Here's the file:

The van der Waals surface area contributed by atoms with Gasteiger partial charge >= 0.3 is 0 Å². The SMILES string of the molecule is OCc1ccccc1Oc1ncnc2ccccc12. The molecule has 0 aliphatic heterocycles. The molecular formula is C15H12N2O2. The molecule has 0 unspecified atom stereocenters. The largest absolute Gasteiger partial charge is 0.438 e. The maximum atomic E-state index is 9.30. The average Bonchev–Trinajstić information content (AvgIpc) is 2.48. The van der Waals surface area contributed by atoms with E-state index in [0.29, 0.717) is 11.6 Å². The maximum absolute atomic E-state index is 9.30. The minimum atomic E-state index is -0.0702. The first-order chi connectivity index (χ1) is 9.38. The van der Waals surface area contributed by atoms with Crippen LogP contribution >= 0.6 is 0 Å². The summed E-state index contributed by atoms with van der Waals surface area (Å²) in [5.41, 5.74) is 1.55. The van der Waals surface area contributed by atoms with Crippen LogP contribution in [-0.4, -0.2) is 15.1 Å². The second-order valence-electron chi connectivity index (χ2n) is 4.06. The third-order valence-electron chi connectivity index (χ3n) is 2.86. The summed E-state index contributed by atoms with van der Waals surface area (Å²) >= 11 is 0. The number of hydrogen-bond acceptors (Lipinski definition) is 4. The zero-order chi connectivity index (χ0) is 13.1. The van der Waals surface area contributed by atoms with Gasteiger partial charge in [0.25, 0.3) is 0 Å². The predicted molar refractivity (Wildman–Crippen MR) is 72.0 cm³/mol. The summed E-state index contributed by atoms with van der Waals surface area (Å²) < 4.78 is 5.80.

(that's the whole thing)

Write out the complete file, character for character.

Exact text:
The van der Waals surface area contributed by atoms with Gasteiger partial charge >= 0.3 is 0 Å². The SMILES string of the molecule is OCc1ccccc1Oc1ncnc2ccccc12. The molecule has 0 aliphatic heterocycles. The molecular formula is C15H12N2O2. The molecule has 0 unspecified atom stereocenters. The largest absolute Gasteiger partial charge is 0.438 e. The maximum atomic E-state index is 9.30. The average Bonchev–Trinajstić information content (AvgIpc) is 2.48. The van der Waals surface area contributed by atoms with E-state index in [0.29, 0.717) is 11.6 Å². The maximum absolute atomic E-state index is 9.30. The minimum atomic E-state index is -0.0702. The first-order chi connectivity index (χ1) is 9.38. The van der Waals surface area contributed by atoms with Crippen LogP contribution >= 0.6 is 0 Å². The summed E-state index contributed by atoms with van der Waals surface area (Å²) in [5.41, 5.74) is 1.55. The van der Waals surface area contributed by atoms with Crippen LogP contribution in [-0.4, -0.2) is 15.1 Å². The second-order valence-electron chi connectivity index (χ2n) is 4.06. The third-order valence-electron chi connectivity index (χ3n) is 2.86. The summed E-state index contributed by atoms with van der Waals surface area (Å²) >= 11 is 0. The number of hydrogen-bond acceptors (Lipinski definition) is 4. The zero-order chi connectivity index (χ0) is 13.1. The van der Waals surface area contributed by atoms with Gasteiger partial charge in [0.25, 0.3) is 0 Å². The predicted molar refractivity (Wildman–Crippen MR) is 72.0 cm³/mol. The summed E-state index contributed by atoms with van der Waals surface area (Å²) < 4.78 is 5.80.